Richmond, California is seeing a big jump in union activity with the unionization of 850 workers at the Hello Fresh facility. For Unite Here Local 2850, the union leading the drive, it will mean a big jump in their membership and a major step in Unite Here’s campaign to organize the rapidly growing meal kit industry. In Mingo Junction, Ohio, 175 steelworkers at the JSW mill are pushing to be represented by the United Steelworkers. JSW is a company based in India that is one of the world’s major steel companies.
A few other major union activities include:
- 350 janitors, members of Service Employees International Union Local 105, at Denver International Airport who conducted a one-day strike October 1 to enforce their demands for higher wages and better working conditions. A full-blown strike is a strong possibility if negotiations with management break down.
- A continuing strike by several hundred members of United Auto Workers Local 509 at Senior Aerospace in Burbank, California.
- A strike by 420 distillery workers represented by United Food and Commercial Workers Local 23-D at Heaven Hill in Bardstown, Kentucky.
- Steelworkers Local 40 in Huntington, West Virginia, now has 450 workers on strike at Special Metals, the largest nickel alloy plant in the world.
- San Antonio (Texas) Symphony’s 72 musicians, after previously taking a big pay cut, are striking against management’s demand to cut dozens of jobs.
- Other labor actions involve two thousand hospital workers in Buffalo, NY, and 2,000 telecommunications workers in California. The Buffalo hospital workers are members of the Communication Workers of America, Local 1133, who have been on strike at the city’s Mercy Hospital.
Who Gets the Bird, 10/2/21, (Email newsletter by subscription), Denver Post, 10/6
Union Actions Mushrooming Across Country
The Guardian reports a big spike in union actions around the country as workers in a wide range of industries are demanding higher wages, better safety and working conditions, and fighting against cuts in staff. The number of these actions are difficult to follow, particularly since they are barely reported in the press. Just a few of them are listed below.
- Some 24,000 nurses and healthcare workers at Kaiser Permanente in California are set to take a strike authorization vote. If they strike, they will join 700 building engineers already on strike in the San Francisco area. Strike authorization votes are also in the works with 3,400 health workers in Oregon and 7,400 health workers at USW Kaiser Permanente. Rejecting the company’s claim that their “Labor Management Partnership,” created 24 years ago was the framework with which to solve the issues and should not be abandoned “in the spirit of partnership” a union spokesperson, registered nurse Denise Duncan, said, “We have people burned out, complaining of mental health issues and PTSD. We’re in a situation as a union where we’re concerned about the future of nursing.”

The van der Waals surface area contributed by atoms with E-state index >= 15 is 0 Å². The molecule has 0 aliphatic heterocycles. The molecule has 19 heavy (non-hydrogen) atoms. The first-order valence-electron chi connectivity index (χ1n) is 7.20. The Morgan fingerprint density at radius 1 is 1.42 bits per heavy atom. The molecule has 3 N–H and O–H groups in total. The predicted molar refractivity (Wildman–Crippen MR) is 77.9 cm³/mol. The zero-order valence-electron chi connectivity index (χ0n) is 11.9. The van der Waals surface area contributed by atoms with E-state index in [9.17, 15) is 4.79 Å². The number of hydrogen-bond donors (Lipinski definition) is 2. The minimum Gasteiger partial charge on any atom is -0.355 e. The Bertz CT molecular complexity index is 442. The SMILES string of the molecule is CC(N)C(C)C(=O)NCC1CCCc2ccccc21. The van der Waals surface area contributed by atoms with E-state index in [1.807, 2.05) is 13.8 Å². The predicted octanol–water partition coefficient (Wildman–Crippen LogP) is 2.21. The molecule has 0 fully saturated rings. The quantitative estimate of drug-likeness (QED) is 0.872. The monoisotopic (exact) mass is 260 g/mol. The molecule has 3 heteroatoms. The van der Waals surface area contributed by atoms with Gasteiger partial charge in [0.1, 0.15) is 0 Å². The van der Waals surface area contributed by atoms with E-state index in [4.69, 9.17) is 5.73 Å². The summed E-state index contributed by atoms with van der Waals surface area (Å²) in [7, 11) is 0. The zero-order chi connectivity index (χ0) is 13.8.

- Other union workers voting to authorize strikes even as their contract negotiations continue are transit workers in Beaumont, Texas, and Akron, Ohio, group home workers in Connecticut, cafeteria workers at Northwestern University, and 2,000 workers at Frontier Communications in California. Strike authorization votes are also taking place among graduate school workers at Columbia and Harvard Universities. Authorization for a bargaining team to call for a strike vote has come from graduate school workers at Illinois State University. Tens of thousands of other workers throughout the country have also authorized strikes or are on the verge of doing so.
- Recently settled strikes involved 2,000 carpenters in Washington State, 1,000 Nabisco factory workers in five facilities across several states and 600 Frito Lay workers in Kansass
Michael Sainato in The Guardian, 10/1, Portside, 10/1,
For an interesting discussion on the prospectives for a vibrant future of the labor movement, click on the link below:
Almost 250 Refresco workers in New Jersey, mostly Latin American immigrants, voted in June to join jjhe United Electrical Workers union (UE). Their victory was the largest National Labor Relations Board (NLRB) win in the U.S. by a group of blue-collar workers in the first half of 2021, and came over a year after workers at the plant staged a walkout to protest the utter disregard for their safety shown by management during the pandemic.
The union win came, according to UE, after years of abusive treatment by supervisors, low wages, paltry benefits, sexual harassment, an unforgiving attendance system that penalizes workers for getting sick, and constant schedule changes.
An indication of the new awareness of workers to the values of belonging to a union is the way workers in small shops have begun to unionize. One recent example of this is the vote of 39 employees at Greenlight Bookstores’ two locations and Yours Truly Stationery store, all in Brooklyn, NY to join the Retail, Wholesale, and Department Store Union. The co-owner of Greenlight says that they will “voluntarily recognize the union.” Several other bookstores in the New York City area have already voted to join RWDSU over the past two years.
In a similar action, workers at Colectivo Café in Milwaukee, closely voted for a union, Local 494 of the International Union of Electrical Workers. However, the closeness of the vote will make contract negotiations with the company difficult.